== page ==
• is in a dwelling that is inadequate; or

            • has no tenure, or if their initial tenure is short and not extendable; or

            • does not allow them to have control of, and access to space for social relations.

Some people might not consider they fall under this definition, but they do.

Nikki explained each of the steps on the Housing Spectrum diagram (see attached):

1.    Homeless.

2.    Emergency Temporary Accommodation.

3.    Crisis Accommodation.

4.    Transitional Housing. Community Industry Group has been lobbying for people not to be left in transitional housing but make it permanent.

5.    Supported Accommodation.

6.    Boarding Houses. Nikki stressed the problem in boarding houses of insecurity of tenure and vulnerability.

7.    New Generation Boarding House.

8.    Affordable Housing.

9.    Social Housing. Nikki noted the NSW Government’s New Directions Policy means tenants are expected to exit social housing – but the need security of lease.

10.  Affordable Private Rental.

11.  Purchase Property: This is a cultural ideal but out of the reach of many.

The term “Affordable Housing” really means “the right to a home”. Housing is a multilevel, intergovernmental issue.

Clr Levett asked how people are able to move from social to affordable housing, given the potential obstacles of references and tenancy records – do agencies accept them? Nikki Sloan agreed this is one of the key issues. Donna Brotherson had been Community Industry Group’s tenant resource officer, training tenants in building a portfolio etc. to make their applications more attractive to real estate agents. There are so few affordable private rentals that agents can be selective.

A discussion followed about the ways people with a low income can improve their chances of securing a sublease. Housing problems may come down to levels of unemployment.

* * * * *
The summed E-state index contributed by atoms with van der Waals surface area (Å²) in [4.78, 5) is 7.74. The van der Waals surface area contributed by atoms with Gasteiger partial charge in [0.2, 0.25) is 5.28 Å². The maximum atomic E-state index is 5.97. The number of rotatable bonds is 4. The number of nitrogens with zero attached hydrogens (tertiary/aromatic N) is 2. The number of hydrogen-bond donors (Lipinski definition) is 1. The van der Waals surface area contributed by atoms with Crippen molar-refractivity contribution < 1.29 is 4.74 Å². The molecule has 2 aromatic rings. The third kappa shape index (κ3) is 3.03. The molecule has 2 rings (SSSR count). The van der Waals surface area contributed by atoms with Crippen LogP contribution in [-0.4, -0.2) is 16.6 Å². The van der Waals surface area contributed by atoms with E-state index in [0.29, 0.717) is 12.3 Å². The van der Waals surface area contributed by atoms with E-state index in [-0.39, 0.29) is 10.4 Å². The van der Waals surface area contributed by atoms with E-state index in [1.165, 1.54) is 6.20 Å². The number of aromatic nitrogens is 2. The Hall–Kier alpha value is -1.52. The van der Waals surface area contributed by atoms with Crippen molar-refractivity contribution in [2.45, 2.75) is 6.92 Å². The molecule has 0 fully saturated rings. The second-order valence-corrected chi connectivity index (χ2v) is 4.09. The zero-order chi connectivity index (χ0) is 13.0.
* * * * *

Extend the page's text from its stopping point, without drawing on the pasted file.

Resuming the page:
Nikki Sloan advised that Community Industry Group use no formula for offering car park ratio and/or floorspace concessions to developers, but take the position that to encourage provision of more affordable housing in central locations with access to services and transport, this must be made more attractive to them.

Gordon Clark (Manager, Strategic Planning) noted that models from other areas are not necessarily applicable to the Shoalhaven: the economy and scale of development can differ. Planning solutions should be tailored to the local area. Another problem is that it is difficult to give car parking concessions as there is little public transport here, and people rely on their cars. There are two levers Council can pull fairly quickly – adjusting planning controls, and using its own land holdings.

Clr Cheyne suggested that the Housing Spectrum model needs to include health and other services in the first five levels (from homeless to supported accommodation) in a multifaceted approach, coordinated with different services.

Regarding headleasing, Nikki explained they are discussing this option with Property Council and others. Community housing providers will often do the headlease, and are able to guarantee return to the landlord and also attract Commonwealth Rent Assistance.

Lesley asked whether the owners of the many empty properties in the coastal villages could be encouraged to put them up for lease. It was noted that the lack of public transport would present problems, e.g. for employed people to access TAFE courses after hours. Nikki agreed that transport is the Number 2 issue revealed by their survey. The Community Industry Group  would like the government to expand transport on demand in regional areas.